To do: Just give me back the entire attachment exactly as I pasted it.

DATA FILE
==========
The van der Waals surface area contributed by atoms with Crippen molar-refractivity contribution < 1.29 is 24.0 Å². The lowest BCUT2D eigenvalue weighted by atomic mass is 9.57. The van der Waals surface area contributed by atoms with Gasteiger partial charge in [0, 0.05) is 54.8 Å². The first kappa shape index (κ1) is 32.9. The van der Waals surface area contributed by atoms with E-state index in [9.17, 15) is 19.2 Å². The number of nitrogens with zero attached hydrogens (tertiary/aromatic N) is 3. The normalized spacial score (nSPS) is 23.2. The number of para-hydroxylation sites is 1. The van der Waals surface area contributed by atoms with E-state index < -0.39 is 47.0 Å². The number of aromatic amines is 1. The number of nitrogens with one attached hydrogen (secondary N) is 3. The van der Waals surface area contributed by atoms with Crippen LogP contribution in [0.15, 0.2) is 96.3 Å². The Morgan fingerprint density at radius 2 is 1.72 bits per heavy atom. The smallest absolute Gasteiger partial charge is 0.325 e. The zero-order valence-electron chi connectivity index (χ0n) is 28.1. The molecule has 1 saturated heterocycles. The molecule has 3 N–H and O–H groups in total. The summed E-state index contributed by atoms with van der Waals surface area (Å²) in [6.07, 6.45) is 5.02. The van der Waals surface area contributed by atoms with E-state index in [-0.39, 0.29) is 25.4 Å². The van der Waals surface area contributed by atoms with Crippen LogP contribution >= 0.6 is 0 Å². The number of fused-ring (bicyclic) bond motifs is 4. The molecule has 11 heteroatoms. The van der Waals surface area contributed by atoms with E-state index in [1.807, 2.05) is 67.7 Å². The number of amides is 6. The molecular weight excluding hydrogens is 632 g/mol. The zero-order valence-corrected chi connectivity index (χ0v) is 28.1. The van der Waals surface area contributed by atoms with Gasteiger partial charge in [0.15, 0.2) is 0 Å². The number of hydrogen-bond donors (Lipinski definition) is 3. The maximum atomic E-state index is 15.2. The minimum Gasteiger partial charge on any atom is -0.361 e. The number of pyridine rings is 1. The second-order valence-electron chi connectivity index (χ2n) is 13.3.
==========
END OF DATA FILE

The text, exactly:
The van der Waals surface area contributed by atoms with Crippen molar-refractivity contribution < 1.29 is 24.0 Å². The lowest BCUT2D eigenvalue weighted by atomic mass is 9.57. The van der Waals surface area contributed by atoms with Gasteiger partial charge in [0, 0.05) is 54.8 Å². The first kappa shape index (κ1) is 32.9. The van der Waals surface area contributed by atoms with E-state index in [9.17, 15) is 19.2 Å². The number of nitrogens with zero attached hydrogens (tertiary/aromatic N) is 3. The normalized spacial score (nSPS) is 23.2. The number of para-hydroxylation sites is 1. The van der Waals surface area contributed by atoms with E-state index < -0.39 is 47.0 Å². The number of aromatic amines is 1. The number of nitrogens with one attached hydrogen (secondary N) is 3. The van der Waals surface area contributed by atoms with Crippen LogP contribution in [0.15, 0.2) is 96.3 Å². The Morgan fingerprint density at radius 2 is 1.72 bits per heavy atom. The smallest absolute Gasteiger partial charge is 0.325 e. The zero-order valence-electron chi connectivity index (χ0n) is 28.1. The molecule has 1 saturated heterocycles. The molecule has 3 N–H and O–H groups in total. The summed E-state index contributed by atoms with van der Waals surface area (Å²) in [6.07, 6.45) is 5.02. The van der Waals surface area contributed by atoms with E-state index in [-0.39, 0.29) is 25.4 Å². The van der Waals surface area contributed by atoms with Crippen LogP contribution >= 0.6 is 0 Å². The number of fused-ring (bicyclic) bond motifs is 4. The molecule has 11 heteroatoms. The van der Waals surface area contributed by atoms with E-state index in [1.807, 2.05) is 67.7 Å². The number of amides is 6. The molecular weight excluding hydrogens is 632 g/mol. The zero-order valence-corrected chi connectivity index (χ0v) is 28.1. The van der Waals surface area contributed by atoms with Gasteiger partial charge in [0.15, 0.2) is 0 Å². The number of hydrogen-bond donors (Lipinski definition) is 3. The maximum atomic E-state index is 15.2. The minimum Gasteiger partial charge on any atom is -0.361 e. The number of pyridine rings is 1. The second-order valence-electron chi connectivity index (χ2n) is 13.3.